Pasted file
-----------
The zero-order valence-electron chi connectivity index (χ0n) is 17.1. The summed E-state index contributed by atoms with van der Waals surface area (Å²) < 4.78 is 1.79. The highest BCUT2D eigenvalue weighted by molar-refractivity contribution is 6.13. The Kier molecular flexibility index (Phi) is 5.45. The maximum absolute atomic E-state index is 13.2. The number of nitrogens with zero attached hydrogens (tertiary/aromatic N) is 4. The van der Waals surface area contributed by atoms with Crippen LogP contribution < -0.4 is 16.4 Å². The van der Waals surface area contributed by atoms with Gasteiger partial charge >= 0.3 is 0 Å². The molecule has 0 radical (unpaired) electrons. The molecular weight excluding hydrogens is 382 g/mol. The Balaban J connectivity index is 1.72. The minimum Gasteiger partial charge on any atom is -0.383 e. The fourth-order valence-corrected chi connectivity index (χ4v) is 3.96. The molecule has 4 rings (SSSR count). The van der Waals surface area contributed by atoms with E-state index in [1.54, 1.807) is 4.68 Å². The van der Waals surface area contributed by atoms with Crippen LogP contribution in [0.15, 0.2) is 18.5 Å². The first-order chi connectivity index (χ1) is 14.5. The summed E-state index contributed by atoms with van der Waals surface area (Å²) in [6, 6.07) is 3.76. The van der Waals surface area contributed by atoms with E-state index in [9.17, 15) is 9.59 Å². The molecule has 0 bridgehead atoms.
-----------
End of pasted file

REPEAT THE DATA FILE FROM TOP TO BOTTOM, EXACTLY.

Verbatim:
The zero-order valence-electron chi connectivity index (χ0n) is 17.1. The summed E-state index contributed by atoms with van der Waals surface area (Å²) < 4.78 is 1.79. The highest BCUT2D eigenvalue weighted by molar-refractivity contribution is 6.13. The Kier molecular flexibility index (Phi) is 5.45. The maximum absolute atomic E-state index is 13.2. The number of nitrogens with zero attached hydrogens (tertiary/aromatic N) is 4. The van der Waals surface area contributed by atoms with Crippen LogP contribution < -0.4 is 16.4 Å². The van der Waals surface area contributed by atoms with Gasteiger partial charge >= 0.3 is 0 Å². The molecule has 0 radical (unpaired) electrons. The molecular weight excluding hydrogens is 382 g/mol. The Balaban J connectivity index is 1.72. The minimum Gasteiger partial charge on any atom is -0.383 e. The fourth-order valence-corrected chi connectivity index (χ4v) is 3.96. The molecule has 4 rings (SSSR count). The van der Waals surface area contributed by atoms with E-state index in [1.54, 1.807) is 4.68 Å². The van der Waals surface area contributed by atoms with Crippen LogP contribution in [0.15, 0.2) is 18.5 Å². The first-order chi connectivity index (χ1) is 14.5. The summed E-state index contributed by atoms with van der Waals surface area (Å²) in [6, 6.07) is 3.76. The van der Waals surface area contributed by atoms with E-state index in [9.17, 15) is 9.59 Å². The molecule has 0 bridgehead atoms.